Why Use a Coffin When You Can Be Buried in a Weird-Looking Tree Egg Thing?

Tuesday August 07, 2018 Written by Sam


As anybody who’s lost a friend or loved one can attest, it’s hard to put a positive spin on death. One minute they’re in your life; next minute they’re conspicuously, painfully, unequivocally absent. But what if their passing didn’t spell the end of everything? What if it simply meant they’d simply departed the human phase of their life and entered what might be considered their tree-incarnation?

If 'tree-incarnation' hasn't made you close your browser in an anti-New Age funk, we have three words for you: organic burial pods.

As far out as they sound, these egg-shaped things are about as down to earth as it gets. Once the deceased is placed inside (curled into the foetal position), the pod is closed and buried beneath a tree seed or sapling. As its biodegradable shell breaks down, the person’s mineralised remains enter the soil and provide nutrients for the growing tree. Your loved one lives again.

This is the premise of Capsula Mundi, conceived by two Italian designers, Anna Citelli and Raoul Bretzel, as a more holistic and sustainable alternative to the traditional coffin-burial approach to death. Giving renewed meaning to the phrase ‘dust to dust’, the Capsula reminds us that “the biological life cycle and its transformations are the same for every living being… that we are a part of Nature’s cycle of transformation.” In a nutshell: we come from the earth, and to the earth we return.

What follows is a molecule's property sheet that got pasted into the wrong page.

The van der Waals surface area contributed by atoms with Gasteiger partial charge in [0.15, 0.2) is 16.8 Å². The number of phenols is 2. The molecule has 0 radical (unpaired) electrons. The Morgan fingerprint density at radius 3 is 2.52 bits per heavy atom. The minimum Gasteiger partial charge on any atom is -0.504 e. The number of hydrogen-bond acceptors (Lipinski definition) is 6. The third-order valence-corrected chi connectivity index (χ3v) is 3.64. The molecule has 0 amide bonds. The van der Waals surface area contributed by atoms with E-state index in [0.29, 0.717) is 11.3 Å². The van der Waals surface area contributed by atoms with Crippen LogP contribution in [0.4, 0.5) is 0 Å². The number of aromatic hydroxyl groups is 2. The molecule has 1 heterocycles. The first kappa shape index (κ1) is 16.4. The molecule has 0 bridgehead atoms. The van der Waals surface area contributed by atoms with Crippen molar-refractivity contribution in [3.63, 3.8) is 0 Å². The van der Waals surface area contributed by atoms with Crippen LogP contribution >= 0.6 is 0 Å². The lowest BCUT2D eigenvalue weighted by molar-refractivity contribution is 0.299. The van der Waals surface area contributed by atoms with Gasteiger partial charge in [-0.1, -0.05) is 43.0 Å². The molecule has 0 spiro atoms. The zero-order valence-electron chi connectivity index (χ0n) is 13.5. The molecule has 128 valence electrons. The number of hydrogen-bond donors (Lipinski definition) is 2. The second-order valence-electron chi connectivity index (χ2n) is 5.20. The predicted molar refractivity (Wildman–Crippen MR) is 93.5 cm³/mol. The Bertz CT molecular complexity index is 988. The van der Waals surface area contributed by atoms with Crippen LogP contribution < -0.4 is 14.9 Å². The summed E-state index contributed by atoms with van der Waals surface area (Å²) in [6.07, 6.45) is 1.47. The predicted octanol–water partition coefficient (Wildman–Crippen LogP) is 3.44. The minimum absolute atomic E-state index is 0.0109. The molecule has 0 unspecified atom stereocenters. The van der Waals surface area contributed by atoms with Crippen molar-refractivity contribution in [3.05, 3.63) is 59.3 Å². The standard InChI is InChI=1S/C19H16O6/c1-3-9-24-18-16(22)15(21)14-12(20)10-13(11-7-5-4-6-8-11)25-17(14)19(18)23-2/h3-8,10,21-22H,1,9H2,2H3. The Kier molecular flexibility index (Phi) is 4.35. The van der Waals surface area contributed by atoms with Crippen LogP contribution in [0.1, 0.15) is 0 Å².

Because who wants to moulder in a coffin in some bleak cemetery? The Capsula Mundi crew envision lush memorial forests replacing graveyards – leafy green havens where family and friends can gather, tending to and finding comfort in their departed loved one’s tree-incarnation.

And with millions of trees chopped down every year to make conventional coffins, the capsula’s environmental benefits are pretty irresistible. Think of it as your parting gift to the planet.

The Capsula Mundi isn’t available yet. But while its creators continue to finetune their revolutionary (and strangely beautiful, in a way) product, they’ve released a smaller, urn-sized version to hold cremated ashes, which works in the same way.